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Reviews by Contributor: Duyvis, Corinne (3)

Don’t They Know It’s The End Of The World?

The Art of Saving the World

By Corinne Duyvis  

16 Dec, 2021

Miscellaneous Reviews

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Corinne Duyvis’ 2020 The Art of Saving the World is a stand-alone contemporary fantasy novel. 

Hazel Stanczak faces some of the same challenges that confront other teens. Such as worrying that her attraction to Marybeth McKellan might mean that she is gay1. But there’s one challenge no other teen on the planet faces: the interdimensional rift in her back yard.

The Mysterious Government Agency — so classified that the Stanczak family doesn’t know its actual name — wishes that it knew more than it does about the interdimensional rift on the Stanczak farm near West Asherton, Pa. The MGA does know that the rift appeared when Hazel Stanczak was born and that it goes wild whenever she gets more than a mile and a half away from it. The MGA’s determination to protect America from a rift run amok, while keeping the rift a secret, has defined Hazel’s life to date. 

On her sixteenth birthday, Hazel discovers who she really is: Earth’s Chosen One! Which, as it turns out, is a destiny not to be desired.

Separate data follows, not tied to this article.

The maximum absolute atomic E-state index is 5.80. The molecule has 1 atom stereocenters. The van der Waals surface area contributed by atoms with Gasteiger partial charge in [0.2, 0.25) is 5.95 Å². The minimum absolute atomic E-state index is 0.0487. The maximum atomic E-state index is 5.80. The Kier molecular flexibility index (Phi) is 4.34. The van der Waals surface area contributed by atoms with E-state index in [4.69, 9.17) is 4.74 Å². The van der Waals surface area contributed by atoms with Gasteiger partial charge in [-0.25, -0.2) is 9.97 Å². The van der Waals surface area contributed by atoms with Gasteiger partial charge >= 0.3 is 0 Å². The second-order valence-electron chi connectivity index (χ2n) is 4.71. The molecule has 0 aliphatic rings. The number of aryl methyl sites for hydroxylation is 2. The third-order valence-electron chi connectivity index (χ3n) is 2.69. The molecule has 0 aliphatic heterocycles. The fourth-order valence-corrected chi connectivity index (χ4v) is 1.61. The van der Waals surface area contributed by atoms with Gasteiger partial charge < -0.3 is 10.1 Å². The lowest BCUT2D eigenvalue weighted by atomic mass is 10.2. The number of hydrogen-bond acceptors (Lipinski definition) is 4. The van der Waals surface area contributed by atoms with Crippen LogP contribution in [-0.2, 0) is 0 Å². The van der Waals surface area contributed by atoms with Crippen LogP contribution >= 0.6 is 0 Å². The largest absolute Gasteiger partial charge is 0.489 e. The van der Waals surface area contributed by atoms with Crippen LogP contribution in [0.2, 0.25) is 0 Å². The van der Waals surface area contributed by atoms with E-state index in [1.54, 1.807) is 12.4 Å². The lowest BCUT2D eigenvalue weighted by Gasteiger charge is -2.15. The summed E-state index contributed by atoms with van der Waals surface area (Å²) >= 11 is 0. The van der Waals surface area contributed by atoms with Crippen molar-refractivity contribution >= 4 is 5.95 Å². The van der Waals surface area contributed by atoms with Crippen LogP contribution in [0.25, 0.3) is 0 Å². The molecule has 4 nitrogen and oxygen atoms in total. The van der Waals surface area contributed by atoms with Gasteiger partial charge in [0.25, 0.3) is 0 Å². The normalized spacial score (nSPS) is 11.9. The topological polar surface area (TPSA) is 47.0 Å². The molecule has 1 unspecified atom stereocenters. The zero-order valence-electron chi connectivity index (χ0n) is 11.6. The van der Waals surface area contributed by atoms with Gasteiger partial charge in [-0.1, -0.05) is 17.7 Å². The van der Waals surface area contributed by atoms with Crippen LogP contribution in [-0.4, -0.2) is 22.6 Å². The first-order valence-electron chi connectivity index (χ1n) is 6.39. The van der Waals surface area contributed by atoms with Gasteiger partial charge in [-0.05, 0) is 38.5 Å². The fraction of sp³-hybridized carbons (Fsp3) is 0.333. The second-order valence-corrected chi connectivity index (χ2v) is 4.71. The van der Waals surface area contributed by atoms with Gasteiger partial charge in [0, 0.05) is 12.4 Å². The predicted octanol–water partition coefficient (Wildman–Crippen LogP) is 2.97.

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Like Dreamers Do


By Corinne Duyvis  

16 Oct, 2018

Miscellaneous Reviews


Corrine Duyvis’ 2014 Otherbound is a standalone fantasy. 

Arizona teen Nolan is a visionary. He doesn’t imagine things: he sees things. Whenever he closes his eyes — when he blinks, for example — he sees whatever Amara sees. 

Amara lives in another realm where magic is real. She has a talent, healing, which makes her nigh unkillable. You’d think this would make her a power in the world in which she lives. It doesn’t. She’s a slave. She’s a slave on the run, following her mistress. 

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Nice Planet, Shame About the Comet

On the Edge of Gone

By Corinne Duyvis  

18 Jun, 2016

Special Requests


Corinne Duyvis’ 2016 young adult novel On the Edge of Gone is the first of the author’s novels that I have encountered. It will not be the last. 

There will be spoilers.…

Life in mid-21st Century Netherlands with her drug-addicted mother is already challenging enough for autistic teen Denise. She really didn’t need to deal with the end of the world as we know it, courtesy of an impending cometary impact1. The Netherlands is a civilized nation and they have not simply abandoned their population to survive or die as change determines. Instead, the government built a network of shelters2.

If only Denise and her mother were in a shelter. If only her mother had not insisted on waiting for Denise’s sister Iris to join them before setting out. Now there is no time to make it to their designated shelter.

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